UN human rights chief welcome as a friend, not a prosecutor, China says

China would welcome UN Human Rights Commissioner Michelle Bachelet to visit the Xinjiang region as long as she does not arrive with a presumption of guilt, a senior embassy official has said.

Jiang Duan, minister at the Chinese Mission to the UN in Geneva, told a media briefing that invitations had already been extended bilaterally to the envoys of many countries to see conditions there. Many of China's fiercest critics had not responded, despite their demands that Bachelet should go, he added.

Discussions have been ongoing for some time about how the UN can make a better determination of the situation in Xinjiang, where the U.S. says genocide is taking place against ethnic Uygur people. China says its policies have improved the lives of all residents there – in terms of security snd economic and social wellbeing, but are deliberately misinterpreted by some in the West for political gain.



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Michelle Bachelet says she wants to visit Xinjiang. /People's Vision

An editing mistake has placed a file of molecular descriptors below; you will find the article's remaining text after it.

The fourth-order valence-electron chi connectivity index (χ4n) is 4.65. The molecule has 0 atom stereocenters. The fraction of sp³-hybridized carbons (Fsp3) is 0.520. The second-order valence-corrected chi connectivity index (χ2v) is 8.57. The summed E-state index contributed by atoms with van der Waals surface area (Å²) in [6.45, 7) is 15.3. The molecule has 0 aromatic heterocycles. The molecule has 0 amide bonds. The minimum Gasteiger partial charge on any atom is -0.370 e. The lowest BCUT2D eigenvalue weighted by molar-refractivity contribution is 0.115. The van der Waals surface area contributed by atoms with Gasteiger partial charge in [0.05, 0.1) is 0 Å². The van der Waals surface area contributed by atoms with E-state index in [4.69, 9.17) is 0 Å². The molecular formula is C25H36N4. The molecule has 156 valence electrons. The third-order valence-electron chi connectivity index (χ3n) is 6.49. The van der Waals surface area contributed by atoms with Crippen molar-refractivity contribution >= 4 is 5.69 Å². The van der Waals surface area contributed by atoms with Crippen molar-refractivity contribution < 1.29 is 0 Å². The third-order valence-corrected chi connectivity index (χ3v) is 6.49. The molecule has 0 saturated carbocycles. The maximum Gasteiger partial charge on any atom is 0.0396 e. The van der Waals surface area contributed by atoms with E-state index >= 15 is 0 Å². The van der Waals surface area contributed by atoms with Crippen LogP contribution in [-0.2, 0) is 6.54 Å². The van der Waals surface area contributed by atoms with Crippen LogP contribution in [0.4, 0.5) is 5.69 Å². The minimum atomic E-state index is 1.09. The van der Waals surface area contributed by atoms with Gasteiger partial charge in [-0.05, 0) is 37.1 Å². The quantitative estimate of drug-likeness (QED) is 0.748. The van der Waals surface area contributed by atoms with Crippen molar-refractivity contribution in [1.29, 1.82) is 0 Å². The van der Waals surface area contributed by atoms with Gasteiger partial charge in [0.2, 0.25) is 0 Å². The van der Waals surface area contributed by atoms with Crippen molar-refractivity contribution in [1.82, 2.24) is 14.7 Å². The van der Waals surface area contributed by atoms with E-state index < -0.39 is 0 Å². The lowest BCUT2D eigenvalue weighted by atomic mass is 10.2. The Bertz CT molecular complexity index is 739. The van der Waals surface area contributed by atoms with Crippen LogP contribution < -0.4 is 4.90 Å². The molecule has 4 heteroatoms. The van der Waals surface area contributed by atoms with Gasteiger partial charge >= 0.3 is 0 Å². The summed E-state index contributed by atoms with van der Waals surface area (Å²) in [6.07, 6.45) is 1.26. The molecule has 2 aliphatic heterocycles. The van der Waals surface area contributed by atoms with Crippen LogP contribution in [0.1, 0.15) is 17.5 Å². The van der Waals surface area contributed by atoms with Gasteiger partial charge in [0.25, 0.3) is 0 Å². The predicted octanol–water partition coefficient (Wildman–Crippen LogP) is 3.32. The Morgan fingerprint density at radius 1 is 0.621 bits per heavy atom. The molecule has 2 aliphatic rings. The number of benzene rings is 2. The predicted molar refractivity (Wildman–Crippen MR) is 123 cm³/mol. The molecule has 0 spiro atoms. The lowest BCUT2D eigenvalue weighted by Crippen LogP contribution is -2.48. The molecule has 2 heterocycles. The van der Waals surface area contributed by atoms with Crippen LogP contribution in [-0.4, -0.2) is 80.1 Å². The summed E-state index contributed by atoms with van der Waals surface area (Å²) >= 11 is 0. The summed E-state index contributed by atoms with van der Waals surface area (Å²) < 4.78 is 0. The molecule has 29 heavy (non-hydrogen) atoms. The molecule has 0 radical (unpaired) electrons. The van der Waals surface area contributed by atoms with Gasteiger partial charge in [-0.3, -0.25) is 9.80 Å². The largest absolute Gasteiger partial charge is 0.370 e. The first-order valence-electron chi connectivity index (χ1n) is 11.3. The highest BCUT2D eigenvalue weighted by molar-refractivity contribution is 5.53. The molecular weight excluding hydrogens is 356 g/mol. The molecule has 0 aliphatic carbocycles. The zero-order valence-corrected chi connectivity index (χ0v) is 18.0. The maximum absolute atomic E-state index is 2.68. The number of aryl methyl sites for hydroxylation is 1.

Michelle Bachelet says she wants to visit Xinjiang. /People's Vision


"This visit should be a visit that has to be agreed on both sides – the visit of goodwill, a friend visit. And it should not be a visit [for a] so-called investigation based on presumption of guilt," Jiang said in response to questions from reporters.

China's Ambassador Chen Xu added that attempts by third parties to interfere in the travel arrangements had delayed and complicated matters.  

"If you try to make pressure by openly exerting pressures, then you make the whole exercise more complicated," he said. Simply calling for unfettered access was impractical, he observed, pointing out that even on state visits practicalities had to be agreed in advance.

Bachelet said last month she may have to publish her report on the region without traveling there in person, owing to difficulties in agreeing terms for the trip.

During the press conference, Chen Xu also touched on a range of other issues including:

• Reiterating China's support for a science-based investigation into the origins of the coronavirus pandemic, led by the WHO.

• Highlighting China's support for developing countries dealing with COVID-19, which will soon see a billion doses of vaccine distributed.

• Explaining how strict biosecurity measures had helped keep down the domestic death toll.

• Rejecting calls for China to be included in tripartite nuclear disarmament talks with the U.S. and Russia, on the basis that China's arsenal was not comparable with the Cold War superpowers.

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